Thus began my introduction to the exciting world of international soccer. The MLS existed at that point, but not too many people cared. I was taken aback by the pride that resonated throughout London (and probably the rest of the country) for their national team. The only international sports we experience in the US are the Olympics, and even then you don't see people waving the US flag throughout the competition. The flag of England was everywhere. The competition was all over the media. How could I not get sucked in. So I found myself watching the games at our local pub in Richmond, The Roebuck. Going in I really didn't know much about the England national team except for David Beckham. As I watched the games however, there were a few players that really stood out for me. Wayne Rooney was the up-and-coming young player who exploded on the scene by leading the team in goals in the tournament at the age of 18. The other players I took a liking to were Michael Owen and Steven Gerrard. I discovered they played for Liverpool and jumped on board.
It was disappointing to soon see that Michael Owen was heading off to Real Madrid, which is when I purchased the Madrid shirt I won't where anymore. Wayne Rooney, who was an exciting star of that summer, used the opportunity to sign with Manchester United. I had already figured out Man U was the enemy in Liverpool and was also disappointed in that move. But I still had Gerrard (and Carragher) from the national team. Considering all my other favorite sports teams were bred into me (Red Sox, Patriots, Celtics, Whalers/Bruins, UConn), it was a bit of luck and timing joining the side of The Reds. I say lucky because it turned out they were a pretty good team. The roster featured not only Gerrard and Carragher, but also guys like Xabi Alonso, Milan Baros, John Arne Riise, Luis Garcia, Djibril Cisse and Jerzy Dudek. They were a fun team, but ended up only finishing 5th in the league. I was however treated with one of my more favorable sports memories (and favorite Liverpool memory).
Liverpool were definitely underdogs in the 2004-2005 UEFA Champions league tournament, which is a continent-wide tournament for club teams. They finished as a runner-up in their group stage (top two teams from each group advance). After some close rounds with Real Madrid and Juventus, Liverpool was matched up fellow English club Chelsea in the semi-final. The Blues just so happened to win the English Premier League that year and was considered a heavy favorite. Liverpool managed a scoreless draw in the first game at Stamford Bridge then scored their one (and only) goal in the 4th minute of their second game at home. Keeping Chelsea scoreless for two games was quite a feat. It was then off to Istanbul for the final against AC Milan, who were also favorites over Liverpool.
I didn't get to watch much English soccer live on television, but this championship was featured on a weekday afternoon in the summer on ESPN. It was a difficult game to watch. Milan took a 1-0 lead in the first minute and it was 3-0 by halftime. It seemed pretty hopeless at that point. Then began the Miracle of Istanbul. Gerrard started the scoring with a header early in the half. Liverpool would go on to score two more in the next six minutes to bring the game to a draw at 3-3. It was absolutely incredible, and then we reached the shootout. I was very nervous about this. My first experience in really supporting a team in a tournament saw England go out in a penalty shootout to Portugal in the Euro Cup tourney the summer before. There is something especially heartbreaking about being tied up at the end of regulation only to be eliminated in a shootout. The shootout was exhilarating to watch. Liverpool goalie Dudek attempted a "spaghetti legs" tactic to distract the kickers. It was pretty hilarious and may have even worked as Milan missed their first two attempts. Liverpool went up 2-0 but Milan would tie it up with their fourth shot. Liverpool then took a one goal advantage with one shooter left for each team. Liverpool had Gerrard left to shoot if Milan tied it up, but first that would have to be done by Milan's Andriy Shevchenko.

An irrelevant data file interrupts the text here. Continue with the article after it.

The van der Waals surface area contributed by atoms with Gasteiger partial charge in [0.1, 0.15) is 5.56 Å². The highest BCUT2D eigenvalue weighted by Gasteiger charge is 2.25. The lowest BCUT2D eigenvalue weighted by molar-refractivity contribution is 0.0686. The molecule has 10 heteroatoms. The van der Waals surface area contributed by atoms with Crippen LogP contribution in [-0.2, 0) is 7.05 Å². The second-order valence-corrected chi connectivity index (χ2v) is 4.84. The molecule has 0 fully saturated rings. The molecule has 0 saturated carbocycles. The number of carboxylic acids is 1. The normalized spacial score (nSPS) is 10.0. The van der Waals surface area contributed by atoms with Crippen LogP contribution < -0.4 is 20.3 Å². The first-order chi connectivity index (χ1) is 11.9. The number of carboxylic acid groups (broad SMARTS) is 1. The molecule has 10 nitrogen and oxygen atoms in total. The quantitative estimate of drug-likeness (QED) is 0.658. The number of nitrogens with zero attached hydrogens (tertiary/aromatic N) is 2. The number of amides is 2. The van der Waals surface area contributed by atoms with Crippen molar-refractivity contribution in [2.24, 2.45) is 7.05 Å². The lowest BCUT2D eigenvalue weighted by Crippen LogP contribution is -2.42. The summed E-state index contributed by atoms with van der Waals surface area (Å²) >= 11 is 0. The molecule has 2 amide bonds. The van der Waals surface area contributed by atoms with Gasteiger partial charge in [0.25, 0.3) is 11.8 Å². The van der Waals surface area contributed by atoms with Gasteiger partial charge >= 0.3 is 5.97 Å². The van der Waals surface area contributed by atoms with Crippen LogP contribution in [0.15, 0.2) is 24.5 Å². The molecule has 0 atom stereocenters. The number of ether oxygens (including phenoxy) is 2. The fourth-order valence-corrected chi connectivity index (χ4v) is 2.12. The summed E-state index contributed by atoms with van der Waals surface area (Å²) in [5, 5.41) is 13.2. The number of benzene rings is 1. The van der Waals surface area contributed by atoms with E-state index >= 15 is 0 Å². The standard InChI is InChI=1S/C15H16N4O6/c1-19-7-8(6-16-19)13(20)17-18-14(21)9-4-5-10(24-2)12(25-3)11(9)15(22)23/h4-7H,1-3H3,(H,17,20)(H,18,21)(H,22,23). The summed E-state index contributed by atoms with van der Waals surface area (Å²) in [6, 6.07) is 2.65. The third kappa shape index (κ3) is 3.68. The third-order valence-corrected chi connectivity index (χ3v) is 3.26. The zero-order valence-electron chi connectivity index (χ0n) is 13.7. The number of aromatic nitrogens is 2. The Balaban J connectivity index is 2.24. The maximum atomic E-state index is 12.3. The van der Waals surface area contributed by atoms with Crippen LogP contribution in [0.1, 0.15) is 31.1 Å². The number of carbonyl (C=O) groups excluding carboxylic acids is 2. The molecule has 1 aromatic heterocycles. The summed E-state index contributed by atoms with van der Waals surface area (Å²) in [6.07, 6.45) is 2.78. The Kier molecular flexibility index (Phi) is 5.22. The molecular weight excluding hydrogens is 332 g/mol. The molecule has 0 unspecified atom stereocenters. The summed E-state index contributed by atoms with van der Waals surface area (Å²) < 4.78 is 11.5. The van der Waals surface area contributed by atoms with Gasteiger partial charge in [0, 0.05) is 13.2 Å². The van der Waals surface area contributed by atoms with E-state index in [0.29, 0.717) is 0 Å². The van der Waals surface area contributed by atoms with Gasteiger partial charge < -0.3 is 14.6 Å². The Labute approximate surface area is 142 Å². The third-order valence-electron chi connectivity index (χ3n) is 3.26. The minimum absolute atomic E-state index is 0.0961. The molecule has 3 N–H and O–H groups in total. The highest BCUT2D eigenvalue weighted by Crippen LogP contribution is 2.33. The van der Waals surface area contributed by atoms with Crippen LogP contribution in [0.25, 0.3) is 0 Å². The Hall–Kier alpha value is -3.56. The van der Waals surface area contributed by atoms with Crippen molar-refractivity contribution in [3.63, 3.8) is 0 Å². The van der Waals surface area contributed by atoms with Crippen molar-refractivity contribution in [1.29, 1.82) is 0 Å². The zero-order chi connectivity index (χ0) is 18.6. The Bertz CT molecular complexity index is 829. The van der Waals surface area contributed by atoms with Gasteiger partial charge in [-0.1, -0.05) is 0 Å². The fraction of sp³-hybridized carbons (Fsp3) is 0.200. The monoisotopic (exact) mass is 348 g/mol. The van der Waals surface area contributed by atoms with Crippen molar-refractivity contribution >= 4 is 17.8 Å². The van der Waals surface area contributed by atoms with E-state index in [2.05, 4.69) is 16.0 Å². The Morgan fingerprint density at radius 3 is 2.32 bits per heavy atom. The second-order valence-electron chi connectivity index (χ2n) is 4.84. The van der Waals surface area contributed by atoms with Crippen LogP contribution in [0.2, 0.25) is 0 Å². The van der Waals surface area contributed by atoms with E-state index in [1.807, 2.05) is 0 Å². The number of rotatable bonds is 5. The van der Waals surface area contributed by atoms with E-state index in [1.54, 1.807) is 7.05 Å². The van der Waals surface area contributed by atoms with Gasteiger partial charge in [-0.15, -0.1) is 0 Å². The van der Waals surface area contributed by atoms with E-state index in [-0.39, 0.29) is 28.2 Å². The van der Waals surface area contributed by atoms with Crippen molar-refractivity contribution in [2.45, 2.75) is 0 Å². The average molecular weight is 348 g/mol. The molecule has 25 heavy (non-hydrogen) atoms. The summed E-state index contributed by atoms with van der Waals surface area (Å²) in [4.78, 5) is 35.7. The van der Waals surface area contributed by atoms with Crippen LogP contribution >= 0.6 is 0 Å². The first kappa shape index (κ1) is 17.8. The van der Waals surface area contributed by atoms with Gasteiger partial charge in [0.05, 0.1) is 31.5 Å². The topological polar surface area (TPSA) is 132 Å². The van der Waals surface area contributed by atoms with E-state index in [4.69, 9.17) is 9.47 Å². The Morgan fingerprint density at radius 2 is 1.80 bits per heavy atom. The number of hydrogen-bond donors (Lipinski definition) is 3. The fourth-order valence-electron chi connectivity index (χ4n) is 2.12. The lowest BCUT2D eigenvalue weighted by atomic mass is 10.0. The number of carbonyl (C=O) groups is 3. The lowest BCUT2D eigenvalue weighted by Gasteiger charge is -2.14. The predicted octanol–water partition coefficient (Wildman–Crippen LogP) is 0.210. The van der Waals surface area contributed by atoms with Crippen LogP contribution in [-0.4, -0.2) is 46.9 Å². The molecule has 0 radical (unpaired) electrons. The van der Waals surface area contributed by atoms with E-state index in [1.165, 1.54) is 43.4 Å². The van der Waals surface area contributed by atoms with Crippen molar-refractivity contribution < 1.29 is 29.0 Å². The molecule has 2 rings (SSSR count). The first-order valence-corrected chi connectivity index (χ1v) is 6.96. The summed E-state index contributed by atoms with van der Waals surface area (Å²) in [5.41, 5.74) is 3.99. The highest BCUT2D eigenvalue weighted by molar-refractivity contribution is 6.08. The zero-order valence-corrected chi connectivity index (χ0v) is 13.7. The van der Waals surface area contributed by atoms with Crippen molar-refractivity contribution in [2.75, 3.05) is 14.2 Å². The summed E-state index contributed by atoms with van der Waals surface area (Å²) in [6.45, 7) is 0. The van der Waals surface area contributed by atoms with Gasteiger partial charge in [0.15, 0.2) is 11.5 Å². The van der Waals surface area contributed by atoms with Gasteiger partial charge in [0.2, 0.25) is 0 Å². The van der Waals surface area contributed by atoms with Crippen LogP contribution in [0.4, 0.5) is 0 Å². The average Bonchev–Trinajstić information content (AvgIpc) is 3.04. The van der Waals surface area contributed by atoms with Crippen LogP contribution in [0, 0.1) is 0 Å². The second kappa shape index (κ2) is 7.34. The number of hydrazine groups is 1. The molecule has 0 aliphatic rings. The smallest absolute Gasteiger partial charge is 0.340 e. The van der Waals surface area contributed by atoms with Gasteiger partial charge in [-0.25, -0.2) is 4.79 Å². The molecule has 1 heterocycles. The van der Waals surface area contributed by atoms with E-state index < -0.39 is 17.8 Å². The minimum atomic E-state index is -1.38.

Shevchenko was not only the reigning European Player of the Year, but he ironically scored the winning penalty shot two years earlier to win the Champions League Final for Milan. Thankfully Dudek's spaghetti legs must have gotten to him as Shevchenko blasted it right down the middle and Dudek was able to get a hand on it for the deflection and the win.
So it has been an exciting run having Gerrard at Liverpool and growing my love for international soccer. I am very sad to see him go, but also a bit excited to finally have an opportunity to see him play live when the Galaxy visit Denver. Here's to hoping for a return to Anfield in his final playing days to retire in the place he began.
Good luck in MLS. Hopefully you can get some more hardware for your shelf.
And at least we'll always have Istanbul...